Predictive Analytics on Small DataThis is a small note on small data. I hope it has a big impact. The common understanding of the world is that one should use predictive and prescriptive data on big data. A vast amount of data, classified and grouped, running analytics to predict what will be the next event that one or more elements of the group will take. Predictive analytics like this allows pushing of right products to e-commerce shoppers. I am sure you all have experienced this on the large e-commerce site and enjoyed it.

In the world or predictive and prescriptive analytics on small data for big impact, one needs to work hard on acquiring the small data and ensuring its validity. The power of processing now available at a scale never experienced before, some traditional methods which were given up due to the limitation of processing power can be revived now. So no new approaches here.

For the sake of this small note, we will take the electrical fittings segment like switches. If we want to predict how this market is moving, the only data you can pull from your ERP is the past sales of different types of switches in a hierarchy of geographical information.

Public data will allow one to get the regional demographics and the GDP. Also, one will be able to get a sense of public participation by election data and public initiatives.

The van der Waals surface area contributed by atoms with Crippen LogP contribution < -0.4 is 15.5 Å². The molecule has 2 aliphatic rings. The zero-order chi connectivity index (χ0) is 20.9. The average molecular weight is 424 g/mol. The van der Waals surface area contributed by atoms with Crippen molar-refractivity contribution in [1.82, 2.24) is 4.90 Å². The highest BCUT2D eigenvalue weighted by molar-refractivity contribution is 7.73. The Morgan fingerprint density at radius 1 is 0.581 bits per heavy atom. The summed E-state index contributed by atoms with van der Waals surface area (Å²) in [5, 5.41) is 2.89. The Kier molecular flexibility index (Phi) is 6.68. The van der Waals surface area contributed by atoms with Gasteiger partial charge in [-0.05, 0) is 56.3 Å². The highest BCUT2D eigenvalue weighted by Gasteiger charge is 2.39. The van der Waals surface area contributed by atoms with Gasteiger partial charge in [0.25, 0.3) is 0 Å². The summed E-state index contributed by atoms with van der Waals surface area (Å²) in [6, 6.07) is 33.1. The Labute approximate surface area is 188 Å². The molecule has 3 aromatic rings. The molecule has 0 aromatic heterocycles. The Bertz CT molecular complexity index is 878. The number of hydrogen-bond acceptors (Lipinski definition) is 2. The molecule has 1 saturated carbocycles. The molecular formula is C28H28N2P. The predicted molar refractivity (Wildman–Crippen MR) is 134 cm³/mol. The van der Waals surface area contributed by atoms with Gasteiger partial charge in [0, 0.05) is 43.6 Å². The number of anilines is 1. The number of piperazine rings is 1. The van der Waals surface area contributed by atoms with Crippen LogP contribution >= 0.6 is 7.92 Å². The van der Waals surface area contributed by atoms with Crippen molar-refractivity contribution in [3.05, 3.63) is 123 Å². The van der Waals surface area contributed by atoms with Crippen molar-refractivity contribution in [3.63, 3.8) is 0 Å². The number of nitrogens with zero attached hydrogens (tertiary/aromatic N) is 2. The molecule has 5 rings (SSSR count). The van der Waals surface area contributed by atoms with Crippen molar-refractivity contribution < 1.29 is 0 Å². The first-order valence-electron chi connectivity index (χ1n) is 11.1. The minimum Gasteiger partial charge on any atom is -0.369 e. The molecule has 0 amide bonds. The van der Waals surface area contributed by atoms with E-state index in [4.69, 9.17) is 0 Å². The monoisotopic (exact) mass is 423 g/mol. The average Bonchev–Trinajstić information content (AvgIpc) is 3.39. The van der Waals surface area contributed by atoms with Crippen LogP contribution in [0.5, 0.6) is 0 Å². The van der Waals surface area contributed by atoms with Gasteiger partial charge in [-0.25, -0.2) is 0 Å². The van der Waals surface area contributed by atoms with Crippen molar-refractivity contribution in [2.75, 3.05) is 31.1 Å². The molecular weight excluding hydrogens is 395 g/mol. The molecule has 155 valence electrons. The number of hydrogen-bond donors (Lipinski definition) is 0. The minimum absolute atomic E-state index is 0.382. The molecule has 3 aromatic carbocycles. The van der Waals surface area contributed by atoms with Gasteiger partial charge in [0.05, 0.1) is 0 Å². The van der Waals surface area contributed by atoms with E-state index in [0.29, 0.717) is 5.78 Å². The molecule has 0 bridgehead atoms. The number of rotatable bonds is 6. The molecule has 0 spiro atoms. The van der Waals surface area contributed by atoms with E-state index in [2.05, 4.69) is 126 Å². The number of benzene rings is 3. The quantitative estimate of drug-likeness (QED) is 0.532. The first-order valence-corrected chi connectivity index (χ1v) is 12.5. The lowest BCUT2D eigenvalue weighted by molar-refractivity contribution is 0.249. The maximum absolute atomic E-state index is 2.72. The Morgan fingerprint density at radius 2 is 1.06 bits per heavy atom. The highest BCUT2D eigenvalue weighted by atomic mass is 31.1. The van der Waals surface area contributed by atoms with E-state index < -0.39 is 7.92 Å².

Some data, like Government spending in the region, may or may not be available.

Now our problem is to predict, which price band of electrical switches is going to grow in the next three years if there is no disruptive change in technology.

So the first step is to get two or more products which have a visible connection with switches and have data published. This could be sales data of publicly listed companies, compiled data from companies who are in the business of selling data and finally the data provided as market size by your sales team.

With the above data, we have to create a polynomial equation which can stand the test of multiple variables. That sounds outrageously simple, and it is. We want to know the factors which we can multiply the company’s sales in currency, less or add a factor, be equal to an equation of three or more variables, say, production of paint, production of cement and per capita GDP. The only way we are going to get to this by trying a significant number of options. You may have 20 variables and all you have to try it again to match the perfect balance.

Now you have the computing power and Smarten – Advanced Data Discovery tools which can make a difference.

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